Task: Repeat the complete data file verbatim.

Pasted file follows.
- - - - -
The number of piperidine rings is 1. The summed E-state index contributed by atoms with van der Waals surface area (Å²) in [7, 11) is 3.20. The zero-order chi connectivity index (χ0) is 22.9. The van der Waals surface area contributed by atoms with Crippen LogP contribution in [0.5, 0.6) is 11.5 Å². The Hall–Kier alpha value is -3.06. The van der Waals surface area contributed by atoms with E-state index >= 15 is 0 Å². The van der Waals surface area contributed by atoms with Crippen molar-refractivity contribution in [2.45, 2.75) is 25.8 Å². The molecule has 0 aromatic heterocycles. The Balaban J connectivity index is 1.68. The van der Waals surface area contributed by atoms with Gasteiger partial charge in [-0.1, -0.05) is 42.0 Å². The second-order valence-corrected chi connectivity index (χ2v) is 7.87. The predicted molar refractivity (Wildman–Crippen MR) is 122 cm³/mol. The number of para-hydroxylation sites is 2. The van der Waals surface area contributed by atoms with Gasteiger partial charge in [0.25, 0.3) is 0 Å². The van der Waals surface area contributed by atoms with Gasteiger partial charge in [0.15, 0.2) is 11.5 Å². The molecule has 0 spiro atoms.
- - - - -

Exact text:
The number of piperidine rings is 1. The summed E-state index contributed by atoms with van der Waals surface area (Å²) in [7, 11) is 3.20. The zero-order chi connectivity index (χ0) is 22.9. The van der Waals surface area contributed by atoms with Crippen LogP contribution in [0.5, 0.6) is 11.5 Å². The Hall–Kier alpha value is -3.06. The van der Waals surface area contributed by atoms with E-state index >= 15 is 0 Å². The van der Waals surface area contributed by atoms with Crippen molar-refractivity contribution in [2.45, 2.75) is 25.8 Å². The molecule has 0 aromatic heterocycles. The Balaban J connectivity index is 1.68. The van der Waals surface area contributed by atoms with Gasteiger partial charge in [-0.1, -0.05) is 42.0 Å². The second-order valence-corrected chi connectivity index (χ2v) is 7.87. The predicted molar refractivity (Wildman–Crippen MR) is 122 cm³/mol. The number of para-hydroxylation sites is 2. The van der Waals surface area contributed by atoms with Gasteiger partial charge in [0.25, 0.3) is 0 Å². The van der Waals surface area contributed by atoms with Gasteiger partial charge in [0.15, 0.2) is 11.5 Å². The molecule has 0 spiro atoms.